MacDonald's Man-Flabby Agbonlahor
But Jack Grealish is not on his own when it comes to badly behaved current Villa players. It was local gossip that Gabby Agbonlahor's car could always be seen in the car park at MacDonald's, no wonder he has constantly battled with weight problems. And when he is not scoffing burgers down, he is getting another woman pregnant!
Another product of Aston Villa's Acadamy, Gabby was touted as a future legend but instead of working hard, improving and flourishing after getting the call up from England, he has frittered his talent away. Now when he should be in his prime at the age of 29 he is in danger of being released. And just like many other footballers in the modern era, he is in denial about who is responsible.
This current plague is not just a problem for Villa's homegrown talent, sometimes buying a "star player" can bring the same results
Ex-Villa Player Stanley Collymore who now hosts a popular football call-in program has several times torn into the current Villa team (this year's and last) for their lack of effort and lack of loyalty to the club. All of the accusations Stan makes are valid ones, but Stan has a short memory because his own career at Aston Villa was filled with his: lack of effort, egotistical behaviour, and only 7 goals in 47 games as a striker!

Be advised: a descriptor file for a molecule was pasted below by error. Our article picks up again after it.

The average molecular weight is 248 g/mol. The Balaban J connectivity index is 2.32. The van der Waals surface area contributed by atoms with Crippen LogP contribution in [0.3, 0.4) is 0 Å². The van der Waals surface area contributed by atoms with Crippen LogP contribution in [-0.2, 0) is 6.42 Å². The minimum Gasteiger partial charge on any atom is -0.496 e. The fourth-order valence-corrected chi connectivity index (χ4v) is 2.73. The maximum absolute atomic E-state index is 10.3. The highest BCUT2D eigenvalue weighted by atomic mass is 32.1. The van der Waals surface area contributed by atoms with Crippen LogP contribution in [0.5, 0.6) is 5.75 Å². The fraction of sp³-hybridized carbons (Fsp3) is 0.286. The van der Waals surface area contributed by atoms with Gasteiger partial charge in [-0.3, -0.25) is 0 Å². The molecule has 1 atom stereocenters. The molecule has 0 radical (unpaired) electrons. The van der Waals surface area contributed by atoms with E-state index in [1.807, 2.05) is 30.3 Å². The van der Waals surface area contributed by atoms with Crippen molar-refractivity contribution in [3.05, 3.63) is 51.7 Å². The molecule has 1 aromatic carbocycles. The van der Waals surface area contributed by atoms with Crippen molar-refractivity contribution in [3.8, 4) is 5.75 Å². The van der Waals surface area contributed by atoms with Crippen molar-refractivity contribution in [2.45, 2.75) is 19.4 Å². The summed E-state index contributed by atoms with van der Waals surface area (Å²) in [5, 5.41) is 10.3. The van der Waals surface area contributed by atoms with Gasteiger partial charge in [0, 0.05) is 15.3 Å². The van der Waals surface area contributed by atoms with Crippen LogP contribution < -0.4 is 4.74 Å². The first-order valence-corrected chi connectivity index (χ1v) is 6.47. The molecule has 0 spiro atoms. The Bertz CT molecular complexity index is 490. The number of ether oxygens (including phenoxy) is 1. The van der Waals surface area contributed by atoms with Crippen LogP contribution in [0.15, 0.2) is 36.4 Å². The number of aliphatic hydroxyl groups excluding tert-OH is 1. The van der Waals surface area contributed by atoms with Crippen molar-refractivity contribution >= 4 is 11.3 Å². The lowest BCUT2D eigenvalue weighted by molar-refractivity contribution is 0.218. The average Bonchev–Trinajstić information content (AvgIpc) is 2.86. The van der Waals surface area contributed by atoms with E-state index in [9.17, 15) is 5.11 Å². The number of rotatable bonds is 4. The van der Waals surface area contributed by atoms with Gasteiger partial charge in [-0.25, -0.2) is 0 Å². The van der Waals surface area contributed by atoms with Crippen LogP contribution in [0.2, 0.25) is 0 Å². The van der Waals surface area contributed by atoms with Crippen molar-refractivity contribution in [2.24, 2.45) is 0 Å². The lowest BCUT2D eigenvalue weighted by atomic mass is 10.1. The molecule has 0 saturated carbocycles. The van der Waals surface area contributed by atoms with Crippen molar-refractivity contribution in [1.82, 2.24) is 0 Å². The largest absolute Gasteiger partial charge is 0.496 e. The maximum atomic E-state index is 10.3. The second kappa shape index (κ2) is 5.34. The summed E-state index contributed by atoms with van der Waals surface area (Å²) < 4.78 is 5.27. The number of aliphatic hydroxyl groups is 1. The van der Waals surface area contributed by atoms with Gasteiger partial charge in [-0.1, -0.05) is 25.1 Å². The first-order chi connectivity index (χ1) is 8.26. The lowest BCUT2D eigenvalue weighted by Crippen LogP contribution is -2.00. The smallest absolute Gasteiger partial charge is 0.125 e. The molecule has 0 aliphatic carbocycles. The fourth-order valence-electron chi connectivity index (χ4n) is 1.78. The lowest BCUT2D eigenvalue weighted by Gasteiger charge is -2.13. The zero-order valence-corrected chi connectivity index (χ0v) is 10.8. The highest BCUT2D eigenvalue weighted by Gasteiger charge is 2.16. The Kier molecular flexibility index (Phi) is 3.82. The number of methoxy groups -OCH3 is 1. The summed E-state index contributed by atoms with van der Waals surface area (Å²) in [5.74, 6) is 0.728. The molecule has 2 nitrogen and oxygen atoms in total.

He too showed stunning potential earlier in his career by scoring 41 goals in 65 games for Nottingham Forest , which got him a transfer to the big time with Liverpool. But after several mediocre, seasons they sold him to Villa. This should have been his dream move after all Villa were the team he supported as a boy, but he has never worked hard enough to get past his demons to become the legend he had the potential to be.
The success of the Premier League and all the money pumped into the game by Sky has glossed over these problems but they are not going away. TV Pundits, Sky executives and the media all seem to forget where most of the money for the mega TV contracts comes from....us. Not just Sky Sports subscribers, but all Sky subscribers (because they spread their cost), and now, of course, BT subscribers too. Millions of ordinary people, with ordinary wages paying to keep this narcissistic bunch of wastrels in the style they have become accustomed to. The problem of bad boy footballers was around long before the formation of the Premier League and Sky TV, but the huge injection of cash into the game has definitely exacerbated and fuelled it. It used to be that established, successful footballers would from time to time behave badly, but now the situation has moved on to where the starlets of the game are misbehaving before their career gets going.
This problem is not just with Aston Villa, other teams have their share of bad boys who constantly bite the hand that feeds them. Yes, there are many decent, hard working footballers who do respect the privileged position they are in. And since they rub elbows with the bad boys at the training ground I wish they would tell these silly Mommies Boys to grow up.